Phylogenetic 16S rRNA gene sequence analysis grouped Dsc1, 2 and 3 within the previously termed ‘subphylum II’ clade of the Chloroflexi (Inagaki et al., 2006). All nine known Dehalococcoidetes species (Dehalococcoides mccartyi strain BAV1, CBDB1, VS, GT, DCMB5, GY50, BTF08, Dehalococcoides ethenogenes 195 and Dehalogenimonas lykanthroporepellens BL-DC-9) share about 83% sequence identity at the 16S rRNA gene level with Dsc1 and 87% sequence identity with Dsc2 and 3.

The 16S rRNA gene of Dsc2 and 3 had an 81.7% pairwise nucleotide identity with Dsc 1 (ClustalW alignment with IUB cost matrix, gap open cost 15 and gap extent cost 6.66) (Figure 1). Comparing the Sanger sequenced 16S rRNA gene of Dsc2 and 3 revealed that they were identical over a range of 1364 nucleotides, and all other shared genes showed almost 100% pairwise identity on the nucleotide level after individual assembly (Figure 2). Therefore, we considered Dsc2 and 3 to be part of a coherent local Dsc population and combined the individual genomic sequence reads into one assembly, designated as DscP2 (for Deep-sea Chloroflexi population derived from Dsc2 and 3).

For Dcs1, a 0.32-Mb and for DscP2, a combined 1.38-Mb genome were assembled, respectively. On the basis of size of contigs (bp), number of tRNAs and reference marker genes (from and Chloroflexi marker genes, obtained from IMG), we conservatively estimated that the genomes of Dcs1 and DscP2 are 35% and 85% complete, respectively. Due to the bias of the amplification reaction (Supplementary Figure 2) (Lasken 2007, 2012; Lasken and Stockwell, 2007; Marcy et al., 2007) it is unlikely that the genomes can be closed with the current data. The genome of Dcs1 was assembled into 126 contigs, ranging in size from 109 to 42 543 bp. In all, 42% of these contigs were longer than 1000 bp and 11% were longer than 10 000 bp. The N50 weighted median statistic of genome completeness was calculated as 12 440 bp. DscP2 was assembled into 327 contigs, ranging in size from 94 to 51 893 bp. In all, 52% of these contigs were longer than 500 bp, 37% were longer than 1000 bp and 12% were longer than 10 000 bp. The N50 weighted median statistic of genome completeness was calculated as 19 540 bp (Supplementary Table 5) (; Earl et al., 2011). Despite being unfinished, the assembled genome of DscP2 still appears to provide a reasonable representation of a DscP species. Genome statistics are shown in Table 1.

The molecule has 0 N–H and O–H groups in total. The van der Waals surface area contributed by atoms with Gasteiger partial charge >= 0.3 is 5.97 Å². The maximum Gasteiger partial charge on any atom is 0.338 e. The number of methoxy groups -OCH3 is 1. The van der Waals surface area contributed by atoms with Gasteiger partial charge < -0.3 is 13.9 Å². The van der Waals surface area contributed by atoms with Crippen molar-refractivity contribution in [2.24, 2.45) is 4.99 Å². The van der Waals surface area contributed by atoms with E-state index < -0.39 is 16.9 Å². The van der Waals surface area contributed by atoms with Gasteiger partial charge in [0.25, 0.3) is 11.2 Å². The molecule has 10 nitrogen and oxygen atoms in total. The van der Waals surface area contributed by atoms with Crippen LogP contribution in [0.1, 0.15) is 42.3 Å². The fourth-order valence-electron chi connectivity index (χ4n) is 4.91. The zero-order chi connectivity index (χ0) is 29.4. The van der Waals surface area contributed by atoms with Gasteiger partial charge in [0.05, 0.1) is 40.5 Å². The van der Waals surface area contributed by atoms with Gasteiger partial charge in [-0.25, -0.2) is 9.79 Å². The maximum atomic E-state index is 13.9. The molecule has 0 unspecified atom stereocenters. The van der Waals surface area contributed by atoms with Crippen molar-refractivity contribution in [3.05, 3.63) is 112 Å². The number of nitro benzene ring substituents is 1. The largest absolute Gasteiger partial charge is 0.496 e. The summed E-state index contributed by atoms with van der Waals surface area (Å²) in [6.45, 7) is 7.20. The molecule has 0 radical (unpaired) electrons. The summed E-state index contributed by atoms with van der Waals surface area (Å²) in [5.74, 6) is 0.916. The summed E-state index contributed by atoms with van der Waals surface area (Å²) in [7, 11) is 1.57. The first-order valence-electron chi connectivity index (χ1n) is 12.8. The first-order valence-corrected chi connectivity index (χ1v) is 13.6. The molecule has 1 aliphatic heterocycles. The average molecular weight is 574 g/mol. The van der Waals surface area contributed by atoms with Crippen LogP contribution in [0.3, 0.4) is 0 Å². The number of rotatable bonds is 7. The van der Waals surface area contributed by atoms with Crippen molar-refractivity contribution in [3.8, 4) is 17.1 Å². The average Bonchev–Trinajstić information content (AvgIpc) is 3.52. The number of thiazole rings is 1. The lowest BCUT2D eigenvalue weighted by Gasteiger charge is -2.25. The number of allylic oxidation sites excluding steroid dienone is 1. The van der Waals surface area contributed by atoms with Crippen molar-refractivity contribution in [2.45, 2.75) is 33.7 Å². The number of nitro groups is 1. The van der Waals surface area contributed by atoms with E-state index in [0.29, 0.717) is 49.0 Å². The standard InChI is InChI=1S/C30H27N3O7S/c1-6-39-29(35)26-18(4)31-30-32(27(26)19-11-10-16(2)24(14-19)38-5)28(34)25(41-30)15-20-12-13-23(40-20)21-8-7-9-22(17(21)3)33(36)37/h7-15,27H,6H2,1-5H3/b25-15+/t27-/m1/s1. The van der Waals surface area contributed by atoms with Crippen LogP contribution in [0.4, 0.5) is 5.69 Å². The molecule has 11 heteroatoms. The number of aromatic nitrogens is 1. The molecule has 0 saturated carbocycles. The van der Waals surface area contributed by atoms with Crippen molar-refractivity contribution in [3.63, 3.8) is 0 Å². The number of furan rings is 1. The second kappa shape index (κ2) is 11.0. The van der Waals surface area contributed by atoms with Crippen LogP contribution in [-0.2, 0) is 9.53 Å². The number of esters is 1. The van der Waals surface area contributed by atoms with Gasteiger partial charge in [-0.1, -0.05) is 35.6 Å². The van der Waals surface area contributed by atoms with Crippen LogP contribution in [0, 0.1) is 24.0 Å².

Table 1 Genome statistics of DscP1 and DscP2

The most common contaminants in single cell genome studies are Delftia, Pseudomonas and Ralstonia, which stem from the reagents used in the MDA reaction; others can be Propionibacterium and Lactobacillus (Woyke et al., 2011). No genes from these known common contaminants were found in our genomic data. Another source of contamination may be in the form of free DNA associated with the sample that is sorted and carried through during the Fluorescent Activated Cell Sorting procedure with the single cell. We therefore performed an additional manual screening of the data. While there are no clear rules on the identification and removal of contamination (that is, phage or horizontal gene transfer may be difficult to discriminate from contamination), a principle component analysis of the tetramer frequency and GC content of the scaffolds showed no suspicious open reading frames (Markowitz et al., 2010). In addition, the absence of eukaryotic or viral genes in the scaffolds strongly indicated that the genetic material was not significantly, if at all, contaminated.

Blastp and blastn analyses (Altschul et al., 1990) revealed a coherent phylogenetic composition of the DscP2 genome. Over 75% of the DscP2 genes had the best Blast hit to genes of known Chloroflexi with a sequence identity of larger than 90%. Forty-eight percent of all encoded protein sequences had a 60% or better pairwise identity to proteins found in Dehalogenimonas. Twenty-three percent of all protein-encoding genes showed the best hit to phylogenetically unassigned bacteria. For Dcs1, 51% of the genes had the best closest hit to genes in the phyla Chloroflexi with a sequence identity over 90%; 47% of the hits were to phylogenetically unassigned bacteria (Supplementary Tables 6 and 7). More than 100 genes in Dcs1 and 500 genes in DscP2 are encoding hypothetical proteins. Tetramer frequency analysis using the IMG software suggested that horizontal gene transfer of some genes might have occurred into Dcs1 and DspP2.

Predicted metabolic properties